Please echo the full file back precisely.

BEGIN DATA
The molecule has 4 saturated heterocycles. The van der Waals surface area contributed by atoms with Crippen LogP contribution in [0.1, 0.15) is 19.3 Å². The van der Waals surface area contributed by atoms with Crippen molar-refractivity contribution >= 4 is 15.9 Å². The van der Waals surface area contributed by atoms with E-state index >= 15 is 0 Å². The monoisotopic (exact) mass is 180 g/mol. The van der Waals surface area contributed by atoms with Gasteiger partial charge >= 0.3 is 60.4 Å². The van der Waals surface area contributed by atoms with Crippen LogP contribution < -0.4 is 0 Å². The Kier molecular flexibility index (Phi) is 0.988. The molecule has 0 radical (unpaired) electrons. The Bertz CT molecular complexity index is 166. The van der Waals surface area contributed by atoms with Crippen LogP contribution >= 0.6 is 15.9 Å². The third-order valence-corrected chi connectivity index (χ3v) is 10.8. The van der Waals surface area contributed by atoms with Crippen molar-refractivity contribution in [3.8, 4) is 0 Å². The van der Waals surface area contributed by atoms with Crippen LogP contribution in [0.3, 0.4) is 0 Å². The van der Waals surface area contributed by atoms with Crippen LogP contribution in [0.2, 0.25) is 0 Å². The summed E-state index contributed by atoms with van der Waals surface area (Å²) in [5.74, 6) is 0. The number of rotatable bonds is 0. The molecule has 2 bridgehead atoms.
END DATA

The molecule has 4 saturated heterocycles. The van der Waals surface area contributed by atoms with Crippen LogP contribution in [0.1, 0.15) is 19.3 Å². The van der Waals surface area contributed by atoms with Crippen molar-refractivity contribution >= 4 is 15.9 Å². The van der Waals surface area contributed by atoms with E-state index >= 15 is 0 Å². The monoisotopic (exact) mass is 180 g/mol. The van der Waals surface area contributed by atoms with Gasteiger partial charge >= 0.3 is 60.4 Å². The van der Waals surface area contributed by atoms with Crippen LogP contribution < -0.4 is 0 Å². The Kier molecular flexibility index (Phi) is 0.988. The molecule has 0 radical (unpaired) electrons. The Bertz CT molecular complexity index is 166. The van der Waals surface area contributed by atoms with Crippen LogP contribution >= 0.6 is 15.9 Å². The third-order valence-corrected chi connectivity index (χ3v) is 10.8. The van der Waals surface area contributed by atoms with Crippen molar-refractivity contribution in [3.8, 4) is 0 Å². The van der Waals surface area contributed by atoms with Crippen LogP contribution in [0.3, 0.4) is 0 Å². The van der Waals surface area contributed by atoms with Crippen LogP contribution in [0.2, 0.25) is 0 Å². The summed E-state index contributed by atoms with van der Waals surface area (Å²) in [5.74, 6) is 0. The number of rotatable bonds is 0. The molecule has 2 bridgehead atoms.